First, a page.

What are the prospects for another minimum wage increase next year?

The TUC will meet the Low Pay Commission (LPC) on Monday to discuss next year’s National Minimum Wage (NMW) rise. We will be asking for an increase of 3.5 per cent on all the rates, which would increase the adult NMW next year by 21p to £6.14. The NMW needs to increase every year in order to ensure that the earnings of low paid workers do not fall behind.

Our guest writer is Paul Sellers, a policy officer at the TUC

The TUC will meet the Low Pay Commission (LPC) on Monday to discuss next year’s National Minimum Wage (NMW) rise. We will be asking for an increase of 3.5 per cent on all the rates, which would increase the adult NMW next year by 21p to £6.14. The NMW needs to increase every year in order to ensure that the earnings of low paid workers do not fall behind.

Despite the cuts and continuing unemployment, this modest boost can be achieved without generating any adverse effects on employment and job creation.

The LPC, which advises the government on the NMW, has managed to recommend NMW increases throughout the recession – 3.8 per cent in October 2008, 1.2 per cent in 2009 and 2.2 per cent in 2010. The LPC is now considering the rates to apply from for October 2011 to September 2012 and will make its report to government early next year.

The commissioners have the tough job of trying to work out what the economy will be doing some months after their final recommendation.

The Treasury’s October round up of independent economic forecasts suggests that:

• Inflation will fall next year, but RPI is still likely to average 3.5 per cent throughout 2011;

• Growth should continue at 2.0 per cent or above;

• A small net increase in the number of employee jobs is expected.

It is reasonable to expect the government to believe their own projections for the economy, and as evidence suggest that people spend nearly all of their NMW increases in their local economy, this modest increase in purchasing power will be good for the wider economy.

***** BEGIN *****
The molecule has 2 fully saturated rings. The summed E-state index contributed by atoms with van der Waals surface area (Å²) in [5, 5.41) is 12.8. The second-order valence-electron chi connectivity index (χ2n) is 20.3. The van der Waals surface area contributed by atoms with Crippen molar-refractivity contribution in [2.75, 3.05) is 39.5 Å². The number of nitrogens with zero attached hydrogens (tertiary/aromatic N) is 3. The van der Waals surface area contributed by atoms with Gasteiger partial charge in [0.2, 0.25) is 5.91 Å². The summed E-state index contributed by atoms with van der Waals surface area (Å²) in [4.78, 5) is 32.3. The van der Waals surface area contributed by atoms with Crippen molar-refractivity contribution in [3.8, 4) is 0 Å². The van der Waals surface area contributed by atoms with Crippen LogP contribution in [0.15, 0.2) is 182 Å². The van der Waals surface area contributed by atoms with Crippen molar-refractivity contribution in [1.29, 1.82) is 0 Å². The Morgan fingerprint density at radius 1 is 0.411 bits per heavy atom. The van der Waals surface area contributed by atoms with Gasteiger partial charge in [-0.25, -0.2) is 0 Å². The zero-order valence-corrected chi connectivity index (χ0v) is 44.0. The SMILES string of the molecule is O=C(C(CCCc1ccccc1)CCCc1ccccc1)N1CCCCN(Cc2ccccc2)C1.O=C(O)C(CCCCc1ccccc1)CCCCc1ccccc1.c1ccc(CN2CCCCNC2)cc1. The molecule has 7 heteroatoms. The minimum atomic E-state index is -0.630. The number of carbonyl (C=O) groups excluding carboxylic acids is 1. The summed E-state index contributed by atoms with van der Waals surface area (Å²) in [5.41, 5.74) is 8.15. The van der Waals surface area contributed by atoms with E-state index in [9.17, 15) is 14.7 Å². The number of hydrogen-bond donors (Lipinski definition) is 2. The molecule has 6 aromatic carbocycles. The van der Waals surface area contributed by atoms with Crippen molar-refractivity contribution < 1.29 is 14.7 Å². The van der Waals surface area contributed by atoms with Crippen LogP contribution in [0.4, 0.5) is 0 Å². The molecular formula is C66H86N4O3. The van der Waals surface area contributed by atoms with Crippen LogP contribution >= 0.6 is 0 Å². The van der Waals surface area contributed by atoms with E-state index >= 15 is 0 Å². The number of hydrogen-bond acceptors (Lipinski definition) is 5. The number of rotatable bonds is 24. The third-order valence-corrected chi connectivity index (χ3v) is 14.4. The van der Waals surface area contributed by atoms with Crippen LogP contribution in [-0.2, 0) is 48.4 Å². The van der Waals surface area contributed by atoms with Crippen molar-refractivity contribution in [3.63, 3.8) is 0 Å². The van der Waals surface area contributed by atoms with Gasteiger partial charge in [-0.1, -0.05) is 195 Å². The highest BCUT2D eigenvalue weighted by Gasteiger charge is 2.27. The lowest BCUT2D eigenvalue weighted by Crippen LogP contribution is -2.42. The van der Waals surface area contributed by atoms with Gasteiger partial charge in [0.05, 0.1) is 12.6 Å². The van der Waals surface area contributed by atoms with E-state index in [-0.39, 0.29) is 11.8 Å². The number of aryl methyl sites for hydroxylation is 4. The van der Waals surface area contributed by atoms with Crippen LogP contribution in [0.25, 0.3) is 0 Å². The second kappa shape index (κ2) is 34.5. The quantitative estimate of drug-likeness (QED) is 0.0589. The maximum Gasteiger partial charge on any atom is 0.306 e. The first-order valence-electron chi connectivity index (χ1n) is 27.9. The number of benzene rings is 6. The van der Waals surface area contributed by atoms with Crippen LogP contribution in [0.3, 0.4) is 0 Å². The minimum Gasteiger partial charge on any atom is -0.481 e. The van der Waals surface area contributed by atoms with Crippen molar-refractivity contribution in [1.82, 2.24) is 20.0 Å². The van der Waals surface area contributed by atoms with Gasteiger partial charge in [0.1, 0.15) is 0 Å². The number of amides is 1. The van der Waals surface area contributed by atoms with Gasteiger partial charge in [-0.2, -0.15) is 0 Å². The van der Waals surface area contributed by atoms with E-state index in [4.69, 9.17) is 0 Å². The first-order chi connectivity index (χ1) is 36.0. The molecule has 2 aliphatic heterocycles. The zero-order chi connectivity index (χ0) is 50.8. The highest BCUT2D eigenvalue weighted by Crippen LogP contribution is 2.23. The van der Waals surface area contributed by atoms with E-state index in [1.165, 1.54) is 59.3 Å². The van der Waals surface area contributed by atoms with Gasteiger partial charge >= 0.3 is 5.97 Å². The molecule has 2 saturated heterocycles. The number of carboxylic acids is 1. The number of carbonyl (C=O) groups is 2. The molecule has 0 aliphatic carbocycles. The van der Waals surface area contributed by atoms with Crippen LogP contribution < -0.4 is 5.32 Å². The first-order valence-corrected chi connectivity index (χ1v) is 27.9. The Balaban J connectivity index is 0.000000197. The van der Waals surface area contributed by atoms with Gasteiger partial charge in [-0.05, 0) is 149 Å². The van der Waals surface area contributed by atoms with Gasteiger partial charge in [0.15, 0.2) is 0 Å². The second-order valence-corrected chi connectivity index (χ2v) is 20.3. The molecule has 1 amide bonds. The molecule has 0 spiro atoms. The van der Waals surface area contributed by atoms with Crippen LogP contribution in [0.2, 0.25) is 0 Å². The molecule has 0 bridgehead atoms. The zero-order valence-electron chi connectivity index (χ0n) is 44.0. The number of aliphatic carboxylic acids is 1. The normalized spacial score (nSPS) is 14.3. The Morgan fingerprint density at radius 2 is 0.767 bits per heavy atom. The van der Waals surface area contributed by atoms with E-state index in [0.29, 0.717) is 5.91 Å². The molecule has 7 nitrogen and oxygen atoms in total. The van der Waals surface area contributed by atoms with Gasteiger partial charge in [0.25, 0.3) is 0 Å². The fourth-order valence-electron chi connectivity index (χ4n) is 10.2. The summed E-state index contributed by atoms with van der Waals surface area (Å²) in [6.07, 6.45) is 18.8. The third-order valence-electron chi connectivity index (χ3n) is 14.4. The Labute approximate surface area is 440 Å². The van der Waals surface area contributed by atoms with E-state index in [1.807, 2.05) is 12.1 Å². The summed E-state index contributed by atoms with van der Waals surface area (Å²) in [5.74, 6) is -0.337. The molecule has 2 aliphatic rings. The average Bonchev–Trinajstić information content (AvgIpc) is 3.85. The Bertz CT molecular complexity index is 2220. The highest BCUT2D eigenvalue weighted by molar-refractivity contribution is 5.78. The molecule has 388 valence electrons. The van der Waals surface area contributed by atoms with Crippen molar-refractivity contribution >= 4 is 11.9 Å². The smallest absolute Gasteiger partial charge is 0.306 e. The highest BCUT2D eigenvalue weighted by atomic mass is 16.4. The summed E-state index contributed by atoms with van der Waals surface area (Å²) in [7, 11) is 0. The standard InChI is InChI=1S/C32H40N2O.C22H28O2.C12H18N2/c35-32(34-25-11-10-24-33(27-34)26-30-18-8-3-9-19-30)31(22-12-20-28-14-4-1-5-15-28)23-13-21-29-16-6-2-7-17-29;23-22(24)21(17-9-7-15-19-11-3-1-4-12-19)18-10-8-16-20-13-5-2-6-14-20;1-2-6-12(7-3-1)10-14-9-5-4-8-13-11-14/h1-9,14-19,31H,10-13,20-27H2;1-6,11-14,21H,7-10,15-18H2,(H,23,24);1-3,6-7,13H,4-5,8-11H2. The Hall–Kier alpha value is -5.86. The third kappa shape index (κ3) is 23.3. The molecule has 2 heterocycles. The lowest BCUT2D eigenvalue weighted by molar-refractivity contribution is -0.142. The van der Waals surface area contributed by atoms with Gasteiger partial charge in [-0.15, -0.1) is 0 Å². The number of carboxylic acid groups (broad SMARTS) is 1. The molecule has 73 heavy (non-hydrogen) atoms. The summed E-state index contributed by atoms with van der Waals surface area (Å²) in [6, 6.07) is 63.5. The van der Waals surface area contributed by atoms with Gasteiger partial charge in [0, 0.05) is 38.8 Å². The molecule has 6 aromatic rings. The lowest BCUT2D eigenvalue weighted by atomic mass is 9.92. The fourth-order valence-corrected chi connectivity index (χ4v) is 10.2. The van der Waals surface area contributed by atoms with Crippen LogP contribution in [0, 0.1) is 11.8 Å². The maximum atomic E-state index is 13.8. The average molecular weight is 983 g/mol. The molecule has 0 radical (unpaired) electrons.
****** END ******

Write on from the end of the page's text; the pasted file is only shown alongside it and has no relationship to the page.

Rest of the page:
The TUC’s objective is to persuade the Low Pay Commission to recommend the highest sustainable rate for the NMW. But we recognise that this is still short of a living wage. There will still be plenty of room for trade union bargaining and campaigning. It should not be forgotten that this government contains ministers who once believed that any minimum wage would destroy jobs, yet the minimum wage has already helped hundreds of thousands of families without any negative side effects.

Its success shows that the UK economy can easily cope with sensible labour market regulation that makes life at work fairer, whatever kneejerk attacks on red tape they provoke. At a time when directors’ pay and bankers bonuses make it look as if the crash never happened, it is right to press for a reasonable increase in living standards for the working poor.

Like this article? Sign up to Left Foot Forward's weekday email for the latest progressive news and comment - and support campaigning journalism by making a donation today. 

6 Responses to “What are the prospects for another minimum wage increase next year?”

  1. Matt Jeffs

    RT @leftfootfwd: What are the prospects for another minimum wage increase next year? http://bit.ly/bQjBYO asks the TUC's Paul Sellers

  2. Malcolm Evison

    RT @leftfootfwd: What are the prospects for another minimum wage increase next year? http://bit.ly/aNhJr9

  3. Mr. Sensible

    Paul, speeking about pay of directors, I saw an article in the Guardian today suggesting that average boardroom pay had increased 55% over the course of the year:
    http://www.guardian.co.uk/business/2010/oct/28/uk-boardroo-pay-soars?CMP=EMCGT_291010&

    If the large corporations can afford such increases to their boardrooms, they can afford to give a decent wage to their workers.

  4. Mr Jabberwock

    I would be interested to know what views there are for some level of regional minimum wage. The current minimum wage is not realistic in London – I mean it is too low. No business in London should expect someone to live or commute and work for that figure (and there is lots of work in London at that level) but might a figure that is needed for London be much to high in other regions where work is desperately needed.

  5. Louise Clifton

    Hi Paul,

    Do you think something done this time about companies being required to pay their “interns” when they are in fact workers? This has been an issue for several years now and nothing is ever actually done about it – have the LPC and BIS now recognised this as a situation that needs addressing?

  6. Tim Worstall

    “yet the minimum wage has already helped hundreds of thousands of families without any negative side effects.”

    Absolute nonsense. With small side effects, yes, but not none. And the effects will grow as the minimum wage gets closer to the average wage.

Leave a Reply